Lab testing detected Arsenic, Coliform, and Benzene in your sample.
For an exhaustive list of all the parameters tested in your sample, check the "All Results" section.
Although health risks below 5 PPB have been difficult to measure, drinking water with low concentrations of arsenic over a long period of time is associated with increased risks of diabetes and cancers of the bladder, lungs, liver, and other organs. Arsenic exposure can also contribute to cardiovascular and respiratory disease, reduced IQ in children, and skin problems, such as lesions, discoloration, and the development of corns. Arsenic's health impacts may take time to develop (many years). Short term effects of high arsenic exposure include skin discoloration, stomach pain, nausea, vomiting and diarrhea.
Arsenic is a common element in the earth's crust and unfortunately, quite toxic to humans. Natural erosion of soil and rock is the most common pathway for arsenic to get into drinking water. It is also produced as waste runoff from orchards, as well as waste from the production of metals and electronics.
The public health goal for benzene was set at 0 because the EPA believes that this level of benzene would incur no health effects in drinking water. Drinking water with benzene is known to cause anemia; decrease in blood platelets; increased risk of cancer and harm to the immune system.
Benzene is commonly found in water near discharge from factories; leaching from gas storage tanks and landfills. It is commonly used as an indicator of other oil and gas related contamination.
Long term exposure to high levels of chloroform in drinking water can cause harm to the kidneys, liver, developmental system, and central nervous system. Chloroform may be absorbed into the body through ingestion, inhalation, and through skin contact. Based on animal evidence and limited human evidence, the U.S. Environmental Protection Agency (EPA) lists chloroform as a Group B2 or "probable human carcinogen." To reduce health effects, EPA requires THM levels (including chloroform) to be kept below 0.080 PPM in public drinking water.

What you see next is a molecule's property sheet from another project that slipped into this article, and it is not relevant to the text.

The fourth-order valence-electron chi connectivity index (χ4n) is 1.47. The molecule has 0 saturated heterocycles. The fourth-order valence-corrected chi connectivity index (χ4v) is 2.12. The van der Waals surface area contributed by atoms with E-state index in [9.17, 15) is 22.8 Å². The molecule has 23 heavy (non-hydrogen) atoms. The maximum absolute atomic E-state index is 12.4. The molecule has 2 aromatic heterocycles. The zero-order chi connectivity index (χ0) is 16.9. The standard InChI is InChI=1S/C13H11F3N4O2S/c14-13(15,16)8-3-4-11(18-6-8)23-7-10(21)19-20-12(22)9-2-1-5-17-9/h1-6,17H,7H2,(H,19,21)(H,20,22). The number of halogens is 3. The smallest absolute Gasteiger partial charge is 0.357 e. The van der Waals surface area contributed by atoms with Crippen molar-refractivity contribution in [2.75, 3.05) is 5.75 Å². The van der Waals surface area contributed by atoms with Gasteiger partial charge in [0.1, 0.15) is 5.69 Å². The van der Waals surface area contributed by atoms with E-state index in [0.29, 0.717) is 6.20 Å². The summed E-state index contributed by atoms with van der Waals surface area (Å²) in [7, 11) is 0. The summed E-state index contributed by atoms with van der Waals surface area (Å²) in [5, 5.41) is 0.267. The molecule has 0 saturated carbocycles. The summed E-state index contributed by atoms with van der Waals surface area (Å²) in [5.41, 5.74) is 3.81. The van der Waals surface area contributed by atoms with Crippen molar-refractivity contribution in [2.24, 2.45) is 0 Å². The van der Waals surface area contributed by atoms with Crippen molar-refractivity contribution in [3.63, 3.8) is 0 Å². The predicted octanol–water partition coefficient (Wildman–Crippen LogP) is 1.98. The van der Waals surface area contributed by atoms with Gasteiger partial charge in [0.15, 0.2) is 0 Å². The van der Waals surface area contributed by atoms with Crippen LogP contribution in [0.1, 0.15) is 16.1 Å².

Chloroform was once used as an anesthetic during surgery, but is now most commonly encountered in much lower concentrations as a byproduct of drinking water disinfection via chlorine. Drinking water, bathing water and pool water are the largest contributors to lifetime chloroform exposure. At least one research study has shown that higher temperature water can increase skin absorption of chloroform when bathing. Chloroform is in the trihalomethane (THM) family of chemicals and is formed when chlorine, chloramines or other common water treatment disinfectants react with organic and inorganic matter in your source water. It has also been used as a solvent and as a reagent in the production of dyes and pesticides and as part of pulp and paper bleaching. Algae can also produce chloroform in the natural environment.
Presence of coliform bacteria in your water indicates potential for one or many harmful pathogens to enter your water supply. While not all coliform bacteria are not necessarily pathogenic, some like E. coli are and can indeed make you sick.
Coliform bacteria are bacteria that are commonly found in plants and soil but also live in the fecal waste of humans and other animals. Contamination by colifom bacteria means there is a possible fecal waste stream coming in contact with your water supply.